Terrestrial companies will be invited to bid for the rights to broadcast matches in full, no earlier than two hours after they have gone out live on BSkyB. As yet there are no takers: ITV could have scheduling problems around the 6-6.30pm mark, but BBC2 may move in for it, although they are likely to have to pay substantially more than their present pounds 27m for live broadcasts if they want to show the games long after the results will be known.
The RFU currently receives 37 per cent of the present deal with the BBC, worth pounds 27m, with a further pounds 7m or so coming from Sky, but that contract expires at the end of next season.
An RFU official said that, having taken legal advice, it feels it has a good case and it is expected to seek further counsel, although it is reluctant to drag the matter into the courts. But an unpleasant legal battle is looking inevitable.
The consequence of England's go-it-alone deal was spelled out by Scotland. "We are pretty confident England will be asked to make alternative arrangements for season 1997-98," Fred McLeod, the vice-president of the Scottish Rugby Union, said. "It is an extremely sad day for Five Nations rugby and a matter of sincere and profound regret."
McLeod also implied that England's ostracisation would not stop at expulsion from the money-spinning tournament. "I would like to make it clear to the RFU that this decision will jeopardise matches at all age-group levels, not just full international matches, " he said. "They will also now have difficulties finding match officials."
The Welsh Rugby Union chairman, Vernon Pugh, speaking from Brisbane on BBC Radio Five Live, said: "The other four countries [France, Ireland, Scotland and Wales] have made their minds up as to what they would do in the event of this happening. England are excluding themselves from the Five Nations by what they have done."
When asked if that meant England would not be involved in next season's Five Nations, Pugh replied: "I think it very unlikely."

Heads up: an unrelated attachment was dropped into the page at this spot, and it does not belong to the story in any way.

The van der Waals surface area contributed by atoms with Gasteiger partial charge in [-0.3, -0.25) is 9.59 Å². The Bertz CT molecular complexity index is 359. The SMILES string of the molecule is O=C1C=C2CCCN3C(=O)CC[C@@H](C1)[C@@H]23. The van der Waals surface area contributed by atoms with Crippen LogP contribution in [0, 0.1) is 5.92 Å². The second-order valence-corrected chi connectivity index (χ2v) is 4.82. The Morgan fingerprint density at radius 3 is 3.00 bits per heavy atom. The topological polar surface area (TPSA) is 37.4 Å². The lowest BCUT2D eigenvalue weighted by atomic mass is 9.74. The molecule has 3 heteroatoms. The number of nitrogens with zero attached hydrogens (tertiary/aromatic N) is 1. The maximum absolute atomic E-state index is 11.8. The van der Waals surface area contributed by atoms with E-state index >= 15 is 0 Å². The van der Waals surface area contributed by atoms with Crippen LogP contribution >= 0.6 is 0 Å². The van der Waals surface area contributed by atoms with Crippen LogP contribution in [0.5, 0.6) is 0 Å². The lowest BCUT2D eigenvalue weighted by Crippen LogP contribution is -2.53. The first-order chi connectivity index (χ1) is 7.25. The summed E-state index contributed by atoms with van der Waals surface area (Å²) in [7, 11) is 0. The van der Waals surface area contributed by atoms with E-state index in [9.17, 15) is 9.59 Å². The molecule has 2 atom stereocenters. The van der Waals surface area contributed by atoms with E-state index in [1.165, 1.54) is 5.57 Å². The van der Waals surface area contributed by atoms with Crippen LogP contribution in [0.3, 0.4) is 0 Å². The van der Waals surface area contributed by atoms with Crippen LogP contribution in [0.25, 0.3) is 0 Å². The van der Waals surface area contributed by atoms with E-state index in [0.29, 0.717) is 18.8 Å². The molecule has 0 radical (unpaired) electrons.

Tom Kiernan, the Irish chairman of the Five Nations committee, said: "It's very hard for us to understand why one country in a very successful competition should risk damaging it. This is one of the saddest days in my rugby career."
In France, where their Rugby federation negotiates its own TV deals independently of the four home unions, a leading official there said they wanted to play in the Five Nations, but if England were kicked out they would play them anyway, possibly on a home and away basis.
Tony Hallett, the RFU secretary, said: "We desperately hope that this TV deal will not lead to our exclusion from the Five Nations. We wish to remain within it." But he added that in the event of their expulsion then England would play other countries next winter.
John Jeavons-Fellows, the RFU's representative on the Five Nations, was defiant at yesterday's announcement, which was made in the absence of RFU executive chairman Cliff Brittle - said to be at home on the Isle of Man. Jeavons-Fellows said: "All England have done is to sell the broadcasting rights for games played in England. We have never tried to sell the Five Nations. England will still honour their Five Nations fixtures and turn up for them next season."
BSkyB revealed that they had offered the other three Home Unions pounds 97m over the same five year period but had as yet received no response. The money, though, would be dependent on England remaining in the Five Nations, otherwise there would be a substantial reduction. One Scottish official described the offer as derisory. The cash in that deal would be split, with 40 per cent going to Wales and 30 per cent to the other two.Reuse content